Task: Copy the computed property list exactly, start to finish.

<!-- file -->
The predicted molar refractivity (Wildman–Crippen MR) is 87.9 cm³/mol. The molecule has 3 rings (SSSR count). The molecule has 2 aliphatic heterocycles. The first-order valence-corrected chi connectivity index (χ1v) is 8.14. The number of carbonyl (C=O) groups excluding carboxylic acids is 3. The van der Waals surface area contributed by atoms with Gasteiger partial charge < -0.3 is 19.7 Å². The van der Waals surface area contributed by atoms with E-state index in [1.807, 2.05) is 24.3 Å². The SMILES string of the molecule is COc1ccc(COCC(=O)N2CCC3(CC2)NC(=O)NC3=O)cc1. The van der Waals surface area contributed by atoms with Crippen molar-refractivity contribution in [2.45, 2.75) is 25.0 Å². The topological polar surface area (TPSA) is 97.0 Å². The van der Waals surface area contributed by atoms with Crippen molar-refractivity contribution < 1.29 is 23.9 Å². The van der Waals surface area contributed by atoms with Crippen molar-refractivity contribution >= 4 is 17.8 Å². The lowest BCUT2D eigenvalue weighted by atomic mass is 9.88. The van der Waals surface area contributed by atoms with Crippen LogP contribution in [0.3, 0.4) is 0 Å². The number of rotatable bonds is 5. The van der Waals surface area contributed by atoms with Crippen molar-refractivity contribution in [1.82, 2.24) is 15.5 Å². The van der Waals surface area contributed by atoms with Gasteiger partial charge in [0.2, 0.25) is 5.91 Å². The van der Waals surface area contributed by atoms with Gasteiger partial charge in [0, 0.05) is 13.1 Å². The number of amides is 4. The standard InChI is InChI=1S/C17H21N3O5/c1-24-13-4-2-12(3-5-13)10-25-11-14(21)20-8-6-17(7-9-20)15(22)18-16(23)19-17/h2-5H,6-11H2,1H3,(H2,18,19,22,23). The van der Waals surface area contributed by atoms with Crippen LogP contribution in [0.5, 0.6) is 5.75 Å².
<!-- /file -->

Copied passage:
The predicted molar refractivity (Wildman–Crippen MR) is 87.9 cm³/mol. The molecule has 3 rings (SSSR count). The molecule has 2 aliphatic heterocycles. The first-order valence-corrected chi connectivity index (χ1v) is 8.14. The number of carbonyl (C=O) groups excluding carboxylic acids is 3. The van der Waals surface area contributed by atoms with Gasteiger partial charge < -0.3 is 19.7 Å². The van der Waals surface area contributed by atoms with E-state index in [1.807, 2.05) is 24.3 Å². The SMILES string of the molecule is COc1ccc(COCC(=O)N2CCC3(CC2)NC(=O)NC3=O)cc1. The van der Waals surface area contributed by atoms with Crippen molar-refractivity contribution in [2.45, 2.75) is 25.0 Å². The topological polar surface area (TPSA) is 97.0 Å². The van der Waals surface area contributed by atoms with Crippen molar-refractivity contribution < 1.29 is 23.9 Å². The van der Waals surface area contributed by atoms with Crippen molar-refractivity contribution >= 4 is 17.8 Å². The lowest BCUT2D eigenvalue weighted by atomic mass is 9.88. The van der Waals surface area contributed by atoms with Crippen LogP contribution in [0.3, 0.4) is 0 Å². The number of rotatable bonds is 5. The van der Waals surface area contributed by atoms with Crippen molar-refractivity contribution in [1.82, 2.24) is 15.5 Å². The van der Waals surface area contributed by atoms with Gasteiger partial charge in [0.2, 0.25) is 5.91 Å². The van der Waals surface area contributed by atoms with Gasteiger partial charge in [0, 0.05) is 13.1 Å². The number of amides is 4. The standard InChI is InChI=1S/C17H21N3O5/c1-24-13-4-2-12(3-5-13)10-25-11-14(21)20-8-6-17(7-9-20)15(22)18-16(23)19-17/h2-5H,6-11H2,1H3,(H2,18,19,22,23). The van der Waals surface area contributed by atoms with Crippen LogP contribution in [0.5, 0.6) is 5.75 Å².